Turkey steps up safety efforts for stray animals and citizens

The Ministry of Agriculture and Forestry is continuing its overall efforts on safety and health for stray animals and citizens, a debate that surfaced after bystanders were recently attacked by dogs in Turkey.

Over the past 18 years, more than 2.1 million strays have been vaccinated, while more than 1.8 million have been neutered and 461,762 have been adopted from animal shelters, according to information compiled by the ‘Anadolu Agency (AA).

While financial support has been provided to 81 local governments in 56 provinces for the construction of animal shelters between 2009 and 2021, necessary changes have been made to legislation and inspections have been strengthened.

Apart from rehabilitating these animals, efforts are also being made on issues such as ownership, legal regulations and control. Municipalities and non-governmental organizations (NGOs) also support projects under the coordination of the Ministry of Agriculture and Forestry.

The ministry has prepared public service announcements in collaboration with NGOs to raise public awareness about animal protection. These spots were broadcast on national channels. In addition, brochures, booklets and posters on the protection and love of animals have been printed and various educational activities have been organized in schools.

The Animal Welfare Act was also updated last year and penalties were adjusted as new regulations on the subject were published. Stray animals have not been forgotten in the new regulations either. Metropolitan municipalities, provincial municipalities and municipalities with more than 75,000 inhabitants are required to establish animal shelters by the end of the year, and municipalities with 25,000 or 27,000 inhabitants by the 31 December 2024.

Municipalities with less than 25,000 inhabitants are required to rehabilitate animals in the nearest municipality. Most striking of these regulations was the requirement for cat and dog owners to register their animals with digital identification methods by the end of this year, AA said.

In addition to the article, which imposes an administrative fine of 2,000 TL ($136) per animal for those who abandon their pets, it will be prohibited to keep cats and dogs in places where pets are sold from July 14, 2022.

There are currently around 6 million stray animals in Turkey that have not been rehabilitated. The number of animals in 289 animal shelters with a capacity of nearly 99,000 animals, established by local governments, is estimated to have reached 4,317 by the end of 2021.

Financial support has been provided to local authorities for a total of 391,488 animals to sterilize strays between 2017 and 2021 under a stray animal sterilization programme.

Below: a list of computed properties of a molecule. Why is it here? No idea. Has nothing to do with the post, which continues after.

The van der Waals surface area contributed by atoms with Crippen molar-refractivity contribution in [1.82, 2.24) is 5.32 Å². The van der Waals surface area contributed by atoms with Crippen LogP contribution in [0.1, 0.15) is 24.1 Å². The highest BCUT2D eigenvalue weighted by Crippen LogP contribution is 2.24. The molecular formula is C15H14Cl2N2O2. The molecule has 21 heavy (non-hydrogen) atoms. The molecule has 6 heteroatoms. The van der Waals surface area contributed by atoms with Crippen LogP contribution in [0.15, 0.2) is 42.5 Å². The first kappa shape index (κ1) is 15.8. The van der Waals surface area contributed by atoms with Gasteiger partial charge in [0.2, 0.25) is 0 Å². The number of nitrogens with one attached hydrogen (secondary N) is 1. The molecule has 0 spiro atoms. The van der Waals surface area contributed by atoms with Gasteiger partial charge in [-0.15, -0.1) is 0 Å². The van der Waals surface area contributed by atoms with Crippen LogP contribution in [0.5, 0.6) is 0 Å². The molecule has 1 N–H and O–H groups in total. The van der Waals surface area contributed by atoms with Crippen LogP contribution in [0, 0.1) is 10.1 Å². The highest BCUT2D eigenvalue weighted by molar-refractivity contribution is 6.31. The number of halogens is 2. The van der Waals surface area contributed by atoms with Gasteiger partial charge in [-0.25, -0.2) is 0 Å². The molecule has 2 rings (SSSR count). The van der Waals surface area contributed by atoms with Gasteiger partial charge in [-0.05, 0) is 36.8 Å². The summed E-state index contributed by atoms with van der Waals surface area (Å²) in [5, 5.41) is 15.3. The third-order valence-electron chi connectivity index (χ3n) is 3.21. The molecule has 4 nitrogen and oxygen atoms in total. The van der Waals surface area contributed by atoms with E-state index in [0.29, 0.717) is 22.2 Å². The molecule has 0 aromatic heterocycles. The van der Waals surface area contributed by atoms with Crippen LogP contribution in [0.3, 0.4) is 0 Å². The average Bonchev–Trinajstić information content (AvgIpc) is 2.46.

The establishment of land and water circuses and dolphin parks where animals are used has also been banned.

With regard to the existing enterprises, it was decided that the increase in capacity or the replacement of lost animals was prohibited and that these enterprises would cease their activities after 10 years. An administrative fine of TL 25,000 will be imposed for violation of the prohibitions.

Prohibition of “dangerous breeds”

Turkey has been looking for a solution to the problem of stray dogs on the streets for many years. It is much easier to adopt a dog in Turkey compared to many other countries. Even dogs that were classified as “dangerous breeds” could be easily adopted before the dangerous breed regulations.

National regulations banning “dangerous breeds” came into effect on December 7 in Turkey. The new regulations are part of a broader animal rights bill implemented last year and also include fines for those who abandon dogs instead of handing them over to shelters. All dogs will be neutered at veterinary clinics prior to check-in and will be microchipped to track their status. Owners are also required to leash their dogs and cover their mouths with muzzles at all times to prevent attacks on people and other animals. They are also banned from public spaces such as playgrounds.

Under the regulations, it is illegal to own a Pit Bull Terrier, Dogo Argentino, Fila Brasileiro, Japanese Tosa, American Staffordshire Terrier or American Bully. People who sell these dangerous dogs, barter them with other breeds, exhibit them and smuggle them will be subject to a fine of $1,106 (14,982 TL) per dog.

According to the law, owners must also apply to the provincial or district directorates of agriculture to be registered in the PETVET system with a document regarding sterilization.

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